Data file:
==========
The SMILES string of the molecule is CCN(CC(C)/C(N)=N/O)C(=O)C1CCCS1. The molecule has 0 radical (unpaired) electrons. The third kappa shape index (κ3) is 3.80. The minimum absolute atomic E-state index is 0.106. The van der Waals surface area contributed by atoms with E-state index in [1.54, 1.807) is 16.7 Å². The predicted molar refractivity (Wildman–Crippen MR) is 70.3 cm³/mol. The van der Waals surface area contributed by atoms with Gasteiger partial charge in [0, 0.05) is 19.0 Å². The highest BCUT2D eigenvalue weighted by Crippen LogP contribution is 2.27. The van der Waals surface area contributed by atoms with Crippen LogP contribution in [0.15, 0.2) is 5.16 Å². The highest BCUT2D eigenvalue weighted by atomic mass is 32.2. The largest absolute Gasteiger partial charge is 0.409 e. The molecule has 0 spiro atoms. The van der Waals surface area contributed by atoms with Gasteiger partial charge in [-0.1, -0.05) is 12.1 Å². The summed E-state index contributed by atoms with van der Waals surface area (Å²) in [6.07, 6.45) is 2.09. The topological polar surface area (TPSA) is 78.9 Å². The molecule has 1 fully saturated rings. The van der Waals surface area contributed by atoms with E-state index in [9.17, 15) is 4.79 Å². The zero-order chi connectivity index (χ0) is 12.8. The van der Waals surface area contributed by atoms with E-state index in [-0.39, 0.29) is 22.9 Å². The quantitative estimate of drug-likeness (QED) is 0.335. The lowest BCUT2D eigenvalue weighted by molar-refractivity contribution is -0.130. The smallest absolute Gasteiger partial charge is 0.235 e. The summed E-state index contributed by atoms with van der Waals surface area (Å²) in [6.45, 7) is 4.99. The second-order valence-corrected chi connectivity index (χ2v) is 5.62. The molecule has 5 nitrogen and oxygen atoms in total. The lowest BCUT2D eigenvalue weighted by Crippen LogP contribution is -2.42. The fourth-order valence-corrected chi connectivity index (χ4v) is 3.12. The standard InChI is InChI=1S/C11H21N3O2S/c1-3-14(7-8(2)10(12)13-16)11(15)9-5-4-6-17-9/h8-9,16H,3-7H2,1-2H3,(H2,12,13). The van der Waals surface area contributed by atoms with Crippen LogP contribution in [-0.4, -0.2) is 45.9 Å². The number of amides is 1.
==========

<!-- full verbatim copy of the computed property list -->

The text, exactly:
The SMILES string of the molecule is CCN(CC(C)/C(N)=N/O)C(=O)C1CCCS1. The molecule has 0 radical (unpaired) electrons. The third kappa shape index (κ3) is 3.80. The minimum absolute atomic E-state index is 0.106. The van der Waals surface area contributed by atoms with E-state index in [1.54, 1.807) is 16.7 Å². The predicted molar refractivity (Wildman–Crippen MR) is 70.3 cm³/mol. The van der Waals surface area contributed by atoms with Gasteiger partial charge in [0, 0.05) is 19.0 Å². The highest BCUT2D eigenvalue weighted by Crippen LogP contribution is 2.27. The van der Waals surface area contributed by atoms with Crippen LogP contribution in [0.15, 0.2) is 5.16 Å². The highest BCUT2D eigenvalue weighted by atomic mass is 32.2. The largest absolute Gasteiger partial charge is 0.409 e. The molecule has 0 spiro atoms. The van der Waals surface area contributed by atoms with Gasteiger partial charge in [-0.1, -0.05) is 12.1 Å². The summed E-state index contributed by atoms with van der Waals surface area (Å²) in [6.07, 6.45) is 2.09. The topological polar surface area (TPSA) is 78.9 Å². The molecule has 1 fully saturated rings. The van der Waals surface area contributed by atoms with E-state index in [9.17, 15) is 4.79 Å². The zero-order chi connectivity index (χ0) is 12.8. The van der Waals surface area contributed by atoms with E-state index in [-0.39, 0.29) is 22.9 Å². The quantitative estimate of drug-likeness (QED) is 0.335. The lowest BCUT2D eigenvalue weighted by molar-refractivity contribution is -0.130. The smallest absolute Gasteiger partial charge is 0.235 e. The summed E-state index contributed by atoms with van der Waals surface area (Å²) in [6.45, 7) is 4.99. The second-order valence-corrected chi connectivity index (χ2v) is 5.62. The molecule has 5 nitrogen and oxygen atoms in total. The lowest BCUT2D eigenvalue weighted by Crippen LogP contribution is -2.42. The fourth-order valence-corrected chi connectivity index (χ4v) is 3.12. The standard InChI is InChI=1S/C11H21N3O2S/c1-3-14(7-8(2)10(12)13-16)11(15)9-5-4-6-17-9/h8-9,16H,3-7H2,1-2H3,(H2,12,13). The van der Waals surface area contributed by atoms with Crippen LogP contribution in [-0.4, -0.2) is 45.9 Å². The number of amides is 1.